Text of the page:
Animal Health and Welfare
Dry conditions cause a raft of deadly problems for stock farmers. Nick Page from Rolleston Vet services says the top of the list is Nitrate poisoning caused by plants suffering from dry conditions suddenly taking up some rain and becoming very toxic. He says it isn’t just brassicas that can cause the problem, grasses can as well. Nick suggests caution after any heavy rain and to ensure stock is feed hay or straw before grazing suspect fodder, and to restrict access to affected plants.
Algal bloom in still or stagnant water can kill dogs in about 20 minutes. Nick Page agrees it is hard to keep dogs out of water, but it is vital you do. He says you can normally see the bloom floating on top of the water, and if so ensure your dogs are kept away. Even some rivers will be attacked by the bloom so the risk is very high.
Expect massive internal parasite pressure in a long hot summer. Nick Page reports that stock under stress will shed huge volumes of eggs that will infect other stock. He says internal parasites relish in the heat and extra care is certainly needed to keep on top of them.
Pigs are also at risk in hot weather. If they don’t have fresh water and lots of it, they will suffer from what is called Salt poisoning. Nick says fresh water is the key to keeping the problem at bay.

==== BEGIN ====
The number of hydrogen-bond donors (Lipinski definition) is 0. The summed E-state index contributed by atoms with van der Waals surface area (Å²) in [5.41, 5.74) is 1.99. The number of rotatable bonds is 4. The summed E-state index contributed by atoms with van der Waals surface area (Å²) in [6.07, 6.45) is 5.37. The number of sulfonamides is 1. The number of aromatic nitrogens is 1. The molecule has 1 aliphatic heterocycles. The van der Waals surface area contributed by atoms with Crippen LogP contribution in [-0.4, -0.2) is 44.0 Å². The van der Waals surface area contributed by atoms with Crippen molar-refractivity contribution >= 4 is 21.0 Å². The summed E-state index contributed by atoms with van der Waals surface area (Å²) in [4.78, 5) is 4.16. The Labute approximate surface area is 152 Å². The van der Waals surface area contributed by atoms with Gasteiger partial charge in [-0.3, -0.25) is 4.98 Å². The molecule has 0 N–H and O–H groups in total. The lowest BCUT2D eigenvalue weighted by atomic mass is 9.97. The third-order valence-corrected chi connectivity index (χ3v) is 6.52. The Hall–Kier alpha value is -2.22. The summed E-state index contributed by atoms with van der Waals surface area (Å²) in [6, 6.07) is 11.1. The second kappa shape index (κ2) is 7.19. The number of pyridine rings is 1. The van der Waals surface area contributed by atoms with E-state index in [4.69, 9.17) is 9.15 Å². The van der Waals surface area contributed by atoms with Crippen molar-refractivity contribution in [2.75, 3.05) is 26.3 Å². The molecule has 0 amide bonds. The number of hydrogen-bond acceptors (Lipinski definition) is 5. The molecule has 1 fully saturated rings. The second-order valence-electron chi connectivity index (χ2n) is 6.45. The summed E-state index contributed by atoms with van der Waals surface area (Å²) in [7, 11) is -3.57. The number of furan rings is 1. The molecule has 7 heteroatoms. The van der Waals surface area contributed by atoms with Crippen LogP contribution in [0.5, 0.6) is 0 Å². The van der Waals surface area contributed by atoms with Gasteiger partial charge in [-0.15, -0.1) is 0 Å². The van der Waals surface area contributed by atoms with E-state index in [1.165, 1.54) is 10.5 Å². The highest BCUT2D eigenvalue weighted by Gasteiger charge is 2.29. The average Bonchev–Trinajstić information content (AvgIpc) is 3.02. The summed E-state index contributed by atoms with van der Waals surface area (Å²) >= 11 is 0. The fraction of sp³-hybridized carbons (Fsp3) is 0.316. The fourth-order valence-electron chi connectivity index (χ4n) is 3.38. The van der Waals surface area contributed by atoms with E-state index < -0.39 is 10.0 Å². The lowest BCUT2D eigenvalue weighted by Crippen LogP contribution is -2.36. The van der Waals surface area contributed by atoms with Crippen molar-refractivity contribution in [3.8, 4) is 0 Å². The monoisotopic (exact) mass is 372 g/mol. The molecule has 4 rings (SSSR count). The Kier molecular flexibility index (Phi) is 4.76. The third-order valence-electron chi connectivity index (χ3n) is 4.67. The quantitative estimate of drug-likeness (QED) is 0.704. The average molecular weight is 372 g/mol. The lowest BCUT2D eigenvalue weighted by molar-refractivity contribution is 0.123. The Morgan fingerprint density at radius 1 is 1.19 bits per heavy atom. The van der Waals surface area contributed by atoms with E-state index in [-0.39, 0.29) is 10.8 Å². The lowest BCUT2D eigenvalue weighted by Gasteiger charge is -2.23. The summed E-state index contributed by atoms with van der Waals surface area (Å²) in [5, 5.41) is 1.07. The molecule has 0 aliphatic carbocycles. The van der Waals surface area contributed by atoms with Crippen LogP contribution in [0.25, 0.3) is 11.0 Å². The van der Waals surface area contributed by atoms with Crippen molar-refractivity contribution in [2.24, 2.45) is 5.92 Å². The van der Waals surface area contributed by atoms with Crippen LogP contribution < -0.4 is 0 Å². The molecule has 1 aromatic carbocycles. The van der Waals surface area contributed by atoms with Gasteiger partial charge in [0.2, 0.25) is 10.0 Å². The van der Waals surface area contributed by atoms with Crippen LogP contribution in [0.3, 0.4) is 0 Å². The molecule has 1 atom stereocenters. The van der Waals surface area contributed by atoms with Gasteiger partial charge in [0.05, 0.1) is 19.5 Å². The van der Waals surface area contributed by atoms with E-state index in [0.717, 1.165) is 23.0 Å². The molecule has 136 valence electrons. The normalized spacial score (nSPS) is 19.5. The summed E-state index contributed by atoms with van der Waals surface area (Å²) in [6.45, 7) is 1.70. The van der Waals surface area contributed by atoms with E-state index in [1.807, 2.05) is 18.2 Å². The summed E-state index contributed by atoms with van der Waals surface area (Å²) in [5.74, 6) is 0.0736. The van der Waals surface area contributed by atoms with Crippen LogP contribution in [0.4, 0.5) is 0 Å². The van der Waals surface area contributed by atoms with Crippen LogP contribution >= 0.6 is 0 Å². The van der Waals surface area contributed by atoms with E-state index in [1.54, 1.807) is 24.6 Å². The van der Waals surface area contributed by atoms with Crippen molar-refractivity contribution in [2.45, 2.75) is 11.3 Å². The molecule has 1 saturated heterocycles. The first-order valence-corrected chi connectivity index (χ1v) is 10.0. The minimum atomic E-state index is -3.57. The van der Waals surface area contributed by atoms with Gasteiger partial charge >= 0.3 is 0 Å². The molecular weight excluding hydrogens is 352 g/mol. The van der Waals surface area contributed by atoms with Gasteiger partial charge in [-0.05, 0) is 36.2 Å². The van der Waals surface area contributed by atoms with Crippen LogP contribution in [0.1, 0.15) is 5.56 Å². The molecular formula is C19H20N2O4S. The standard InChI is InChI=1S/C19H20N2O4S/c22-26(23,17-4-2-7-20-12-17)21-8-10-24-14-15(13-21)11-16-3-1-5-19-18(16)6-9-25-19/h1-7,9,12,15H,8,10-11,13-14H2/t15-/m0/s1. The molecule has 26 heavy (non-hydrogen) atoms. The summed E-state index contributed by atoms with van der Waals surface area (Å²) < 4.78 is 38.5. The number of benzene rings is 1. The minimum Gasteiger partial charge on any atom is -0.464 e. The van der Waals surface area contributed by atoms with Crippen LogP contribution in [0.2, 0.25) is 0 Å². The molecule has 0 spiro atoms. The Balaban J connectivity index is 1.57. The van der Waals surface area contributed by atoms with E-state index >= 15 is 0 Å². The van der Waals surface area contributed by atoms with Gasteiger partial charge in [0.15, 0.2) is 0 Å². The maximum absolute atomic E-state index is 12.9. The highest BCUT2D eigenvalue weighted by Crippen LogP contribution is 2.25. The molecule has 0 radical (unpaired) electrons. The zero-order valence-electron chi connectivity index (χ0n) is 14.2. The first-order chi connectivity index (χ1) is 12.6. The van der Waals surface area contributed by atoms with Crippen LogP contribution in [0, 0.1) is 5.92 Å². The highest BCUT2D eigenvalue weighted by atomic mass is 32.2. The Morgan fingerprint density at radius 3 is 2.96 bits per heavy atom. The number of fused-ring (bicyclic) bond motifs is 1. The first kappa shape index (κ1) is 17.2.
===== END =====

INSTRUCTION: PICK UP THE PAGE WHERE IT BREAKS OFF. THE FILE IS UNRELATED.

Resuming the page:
The North Island can also expect a problem with facial Eczema. Again a spore based problem, facial eczema will be rife this summer (Watch Interview)
Horticulture and Cropping
The drought will certainly affect a lot of pastures and crops, but producers have a very positive option in getting nutrients into their plants. Jan Meinel from Wuxal says their foliar Nutrition products, of which there are about 170 types, will be taken up by the plants when solid fertilisers become useless due to the lack of moisture in the ground. Jan says the worldwide company can adapt any of the range to fit any requirements by adding whatever the crop is lacking at any one time. (Watch Interview)
Young Farmers are taking their message to the mainstream school subjects in a move to make agriculture and farming an option for a lot more people. Terry Copeland says, for example, schools are taking on genetics as part of their maths lessons, and other subjects will end up with a rural flavour. He says the main focus is to show people that agriculture isn’t just gumboots, and there are many other areas that can be exciting for young people to get involved with. (Watch Interview)
Rural Women NZ have just had their annual conference and one of their main focusses was reducing speeds past schools. It seems there are a lot of different rules in different areas and Rural Women want a standard 40 ks past urban schools and 70 past rural schools. (Watch Interview)
Joanne Taylor who started a business printing a glossy magazine because her hairdresser wanted somewhere to advertise, has won this year’s Enterprising Rural Woman of the year award. Sponsored by Rural Women NZ the award rewards rural women who are running their own business in rural areas. (Watch Interview)